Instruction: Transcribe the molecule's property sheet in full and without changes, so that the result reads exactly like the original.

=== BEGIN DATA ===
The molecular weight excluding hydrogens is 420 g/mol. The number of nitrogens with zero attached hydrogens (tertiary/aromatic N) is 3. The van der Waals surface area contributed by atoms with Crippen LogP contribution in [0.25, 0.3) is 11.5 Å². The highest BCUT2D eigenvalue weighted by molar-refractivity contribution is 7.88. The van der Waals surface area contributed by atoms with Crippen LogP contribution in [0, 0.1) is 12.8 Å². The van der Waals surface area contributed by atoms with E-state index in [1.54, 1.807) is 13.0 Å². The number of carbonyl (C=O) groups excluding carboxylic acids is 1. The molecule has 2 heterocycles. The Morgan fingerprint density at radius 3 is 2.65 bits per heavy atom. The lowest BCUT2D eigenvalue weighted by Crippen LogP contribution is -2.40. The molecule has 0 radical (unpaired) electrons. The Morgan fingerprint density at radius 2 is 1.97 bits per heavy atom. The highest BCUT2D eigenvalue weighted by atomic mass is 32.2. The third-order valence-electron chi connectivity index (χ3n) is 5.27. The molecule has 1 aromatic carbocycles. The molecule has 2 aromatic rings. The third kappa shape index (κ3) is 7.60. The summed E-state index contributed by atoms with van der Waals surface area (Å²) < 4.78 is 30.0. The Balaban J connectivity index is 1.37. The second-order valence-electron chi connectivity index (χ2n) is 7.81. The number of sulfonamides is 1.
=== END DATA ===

The molecular weight excluding hydrogens is 420 g/mol. The number of nitrogens with zero attached hydrogens (tertiary/aromatic N) is 3. The van der Waals surface area contributed by atoms with Crippen LogP contribution in [0.25, 0.3) is 11.5 Å². The highest BCUT2D eigenvalue weighted by molar-refractivity contribution is 7.88. The van der Waals surface area contributed by atoms with Crippen LogP contribution in [0, 0.1) is 12.8 Å². The van der Waals surface area contributed by atoms with E-state index in [1.54, 1.807) is 13.0 Å². The number of carbonyl (C=O) groups excluding carboxylic acids is 1. The molecule has 2 heterocycles. The Morgan fingerprint density at radius 3 is 2.65 bits per heavy atom. The lowest BCUT2D eigenvalue weighted by Crippen LogP contribution is -2.40. The molecule has 0 radical (unpaired) electrons. The Morgan fingerprint density at radius 2 is 1.97 bits per heavy atom. The highest BCUT2D eigenvalue weighted by atomic mass is 32.2. The third-order valence-electron chi connectivity index (χ3n) is 5.27. The molecule has 1 aromatic carbocycles. The molecule has 2 aromatic rings. The third kappa shape index (κ3) is 7.60. The summed E-state index contributed by atoms with van der Waals surface area (Å²) < 4.78 is 30.0. The Balaban J connectivity index is 1.37. The second-order valence-electron chi connectivity index (χ2n) is 7.81. The number of sulfonamides is 1.